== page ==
Brahms Violin Sonatas
I had not realized that there are already 19 versions of the three Brahms violin sonatas currently available. Many of these, of course are extremely good. Nevertheless, Dumay and Pires easily deserve to be considered amongst the best, for their playing is consistently mature, stylistically homogeneous and, above all, refined.
They never waste a note of the music, and yet it is always allowed to unfurl naturally. A reflective eloquence at the opening of the G major Sonata sets the mood for the entire CD. Pires contributes many lovely delicate touches and there is great breadth to her phrasing when this is required. She reminds us that she should not be labelled purely as a Mozart player.
The first movement of the A major work may be slightly slack in its cohesiveness, but in the Andante tranquillo that follows one realizes that the duo sees Brahms above all else as a lyrical dreamer. Only in the D minor Sonata does one feel the darkly intense aspect of the composer's character and here the Presto agitato finale is everything it should be in terms of tempo and storminess.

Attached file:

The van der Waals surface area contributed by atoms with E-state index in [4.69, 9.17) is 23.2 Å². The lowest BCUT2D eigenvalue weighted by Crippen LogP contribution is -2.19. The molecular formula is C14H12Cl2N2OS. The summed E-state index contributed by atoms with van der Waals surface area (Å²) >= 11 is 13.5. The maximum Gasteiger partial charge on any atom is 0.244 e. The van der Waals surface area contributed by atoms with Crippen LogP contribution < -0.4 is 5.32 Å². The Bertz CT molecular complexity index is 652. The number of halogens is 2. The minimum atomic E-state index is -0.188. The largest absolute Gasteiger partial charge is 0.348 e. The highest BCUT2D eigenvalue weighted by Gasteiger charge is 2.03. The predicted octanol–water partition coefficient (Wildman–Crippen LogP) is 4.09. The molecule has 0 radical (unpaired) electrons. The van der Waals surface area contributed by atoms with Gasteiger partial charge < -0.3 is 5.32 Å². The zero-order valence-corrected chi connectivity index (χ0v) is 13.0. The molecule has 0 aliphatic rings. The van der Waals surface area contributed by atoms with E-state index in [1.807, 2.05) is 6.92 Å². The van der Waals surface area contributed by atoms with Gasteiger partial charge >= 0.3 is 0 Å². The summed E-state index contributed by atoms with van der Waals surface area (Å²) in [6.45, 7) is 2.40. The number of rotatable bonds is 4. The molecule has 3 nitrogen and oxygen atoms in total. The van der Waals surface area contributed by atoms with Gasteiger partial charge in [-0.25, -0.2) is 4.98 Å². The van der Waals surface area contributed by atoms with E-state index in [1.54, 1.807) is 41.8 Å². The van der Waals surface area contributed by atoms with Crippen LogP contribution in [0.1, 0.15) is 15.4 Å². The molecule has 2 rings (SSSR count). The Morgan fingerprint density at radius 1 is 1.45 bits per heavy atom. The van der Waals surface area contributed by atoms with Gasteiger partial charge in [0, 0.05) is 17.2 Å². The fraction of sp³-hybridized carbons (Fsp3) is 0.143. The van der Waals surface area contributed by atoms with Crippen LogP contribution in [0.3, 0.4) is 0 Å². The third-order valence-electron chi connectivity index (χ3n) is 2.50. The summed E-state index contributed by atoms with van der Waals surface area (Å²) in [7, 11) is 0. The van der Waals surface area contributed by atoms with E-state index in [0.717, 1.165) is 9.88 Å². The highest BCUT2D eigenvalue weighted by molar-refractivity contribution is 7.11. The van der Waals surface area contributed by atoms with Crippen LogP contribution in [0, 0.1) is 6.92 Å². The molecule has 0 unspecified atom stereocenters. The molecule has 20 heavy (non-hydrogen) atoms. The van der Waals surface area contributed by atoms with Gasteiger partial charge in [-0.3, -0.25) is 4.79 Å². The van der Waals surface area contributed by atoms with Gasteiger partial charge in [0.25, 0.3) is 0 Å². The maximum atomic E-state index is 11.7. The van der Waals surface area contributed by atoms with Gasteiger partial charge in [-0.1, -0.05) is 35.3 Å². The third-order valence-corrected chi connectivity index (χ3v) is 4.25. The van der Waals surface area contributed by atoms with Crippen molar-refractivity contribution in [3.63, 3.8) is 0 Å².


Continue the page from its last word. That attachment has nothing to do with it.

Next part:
The recorded sound is pleasant on the ear, without being ideal. The piano tone is a bit muffled and wanting in colour; this is especially apparent when the two instruments are playing together. But overall this is a release of considerable distinction.'